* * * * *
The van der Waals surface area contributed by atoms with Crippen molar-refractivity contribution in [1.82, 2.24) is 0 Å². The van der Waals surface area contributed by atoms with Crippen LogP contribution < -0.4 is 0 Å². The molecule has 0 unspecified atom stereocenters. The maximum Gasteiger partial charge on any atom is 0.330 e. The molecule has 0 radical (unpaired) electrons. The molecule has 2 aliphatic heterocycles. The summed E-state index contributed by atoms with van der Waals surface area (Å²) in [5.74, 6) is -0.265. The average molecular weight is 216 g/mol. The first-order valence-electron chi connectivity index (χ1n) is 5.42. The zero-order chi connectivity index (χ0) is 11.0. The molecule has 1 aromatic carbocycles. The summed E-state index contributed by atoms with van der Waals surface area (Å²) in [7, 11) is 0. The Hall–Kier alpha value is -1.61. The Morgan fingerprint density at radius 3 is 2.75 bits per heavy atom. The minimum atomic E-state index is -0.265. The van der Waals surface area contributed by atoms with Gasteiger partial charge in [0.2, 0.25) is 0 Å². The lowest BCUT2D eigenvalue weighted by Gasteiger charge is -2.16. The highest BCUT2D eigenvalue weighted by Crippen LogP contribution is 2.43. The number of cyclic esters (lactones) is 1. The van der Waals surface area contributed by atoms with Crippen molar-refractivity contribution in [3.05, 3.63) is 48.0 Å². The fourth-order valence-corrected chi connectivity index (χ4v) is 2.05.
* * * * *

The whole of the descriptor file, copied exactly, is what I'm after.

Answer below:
The van der Waals surface area contributed by atoms with Crippen molar-refractivity contribution in [1.82, 2.24) is 0 Å². The van der Waals surface area contributed by atoms with Crippen LogP contribution < -0.4 is 0 Å². The molecule has 0 unspecified atom stereocenters. The maximum Gasteiger partial charge on any atom is 0.330 e. The molecule has 0 radical (unpaired) electrons. The molecule has 2 aliphatic heterocycles. The summed E-state index contributed by atoms with van der Waals surface area (Å²) in [5.74, 6) is -0.265. The average molecular weight is 216 g/mol. The first-order valence-electron chi connectivity index (χ1n) is 5.42. The zero-order chi connectivity index (χ0) is 11.0. The molecule has 1 aromatic carbocycles. The summed E-state index contributed by atoms with van der Waals surface area (Å²) in [7, 11) is 0. The Hall–Kier alpha value is -1.61. The Morgan fingerprint density at radius 3 is 2.75 bits per heavy atom. The minimum atomic E-state index is -0.265. The van der Waals surface area contributed by atoms with Gasteiger partial charge in [0.2, 0.25) is 0 Å². The lowest BCUT2D eigenvalue weighted by Gasteiger charge is -2.16. The highest BCUT2D eigenvalue weighted by Crippen LogP contribution is 2.43. The number of cyclic esters (lactones) is 1. The van der Waals surface area contributed by atoms with Crippen molar-refractivity contribution in [3.05, 3.63) is 48.0 Å². The fourth-order valence-corrected chi connectivity index (χ4v) is 2.05.